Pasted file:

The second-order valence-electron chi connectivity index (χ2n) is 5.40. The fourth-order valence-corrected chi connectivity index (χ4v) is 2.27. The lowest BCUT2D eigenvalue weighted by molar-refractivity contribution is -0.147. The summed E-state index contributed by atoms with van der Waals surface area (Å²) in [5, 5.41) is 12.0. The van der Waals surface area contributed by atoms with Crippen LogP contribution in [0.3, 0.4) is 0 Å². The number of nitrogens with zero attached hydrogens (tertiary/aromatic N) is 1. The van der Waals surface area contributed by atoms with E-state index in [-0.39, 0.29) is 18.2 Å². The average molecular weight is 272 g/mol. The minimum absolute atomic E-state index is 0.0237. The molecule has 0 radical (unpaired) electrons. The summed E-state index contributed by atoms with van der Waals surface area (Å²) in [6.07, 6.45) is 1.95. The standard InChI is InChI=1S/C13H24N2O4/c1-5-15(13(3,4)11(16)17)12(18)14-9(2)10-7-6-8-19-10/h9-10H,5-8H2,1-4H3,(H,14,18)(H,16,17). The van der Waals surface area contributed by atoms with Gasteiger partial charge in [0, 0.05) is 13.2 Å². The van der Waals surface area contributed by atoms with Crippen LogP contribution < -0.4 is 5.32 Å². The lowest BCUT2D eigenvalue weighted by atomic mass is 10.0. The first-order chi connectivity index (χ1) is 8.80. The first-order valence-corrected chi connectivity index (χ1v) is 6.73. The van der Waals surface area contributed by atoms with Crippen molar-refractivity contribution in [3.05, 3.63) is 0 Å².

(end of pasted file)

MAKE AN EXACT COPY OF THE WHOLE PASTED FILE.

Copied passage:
The second-order valence-electron chi connectivity index (χ2n) is 5.40. The fourth-order valence-corrected chi connectivity index (χ4v) is 2.27. The lowest BCUT2D eigenvalue weighted by molar-refractivity contribution is -0.147. The summed E-state index contributed by atoms with van der Waals surface area (Å²) in [5, 5.41) is 12.0. The van der Waals surface area contributed by atoms with Crippen LogP contribution in [0.3, 0.4) is 0 Å². The number of nitrogens with zero attached hydrogens (tertiary/aromatic N) is 1. The van der Waals surface area contributed by atoms with E-state index in [-0.39, 0.29) is 18.2 Å². The average molecular weight is 272 g/mol. The minimum absolute atomic E-state index is 0.0237. The molecule has 0 radical (unpaired) electrons. The summed E-state index contributed by atoms with van der Waals surface area (Å²) in [6.07, 6.45) is 1.95. The standard InChI is InChI=1S/C13H24N2O4/c1-5-15(13(3,4)11(16)17)12(18)14-9(2)10-7-6-8-19-10/h9-10H,5-8H2,1-4H3,(H,14,18)(H,16,17). The van der Waals surface area contributed by atoms with Gasteiger partial charge in [0, 0.05) is 13.2 Å². The van der Waals surface area contributed by atoms with Crippen LogP contribution < -0.4 is 5.32 Å². The lowest BCUT2D eigenvalue weighted by atomic mass is 10.0. The first-order chi connectivity index (χ1) is 8.80. The first-order valence-corrected chi connectivity index (χ1v) is 6.73. The van der Waals surface area contributed by atoms with Crippen molar-refractivity contribution in [3.05, 3.63) is 0 Å².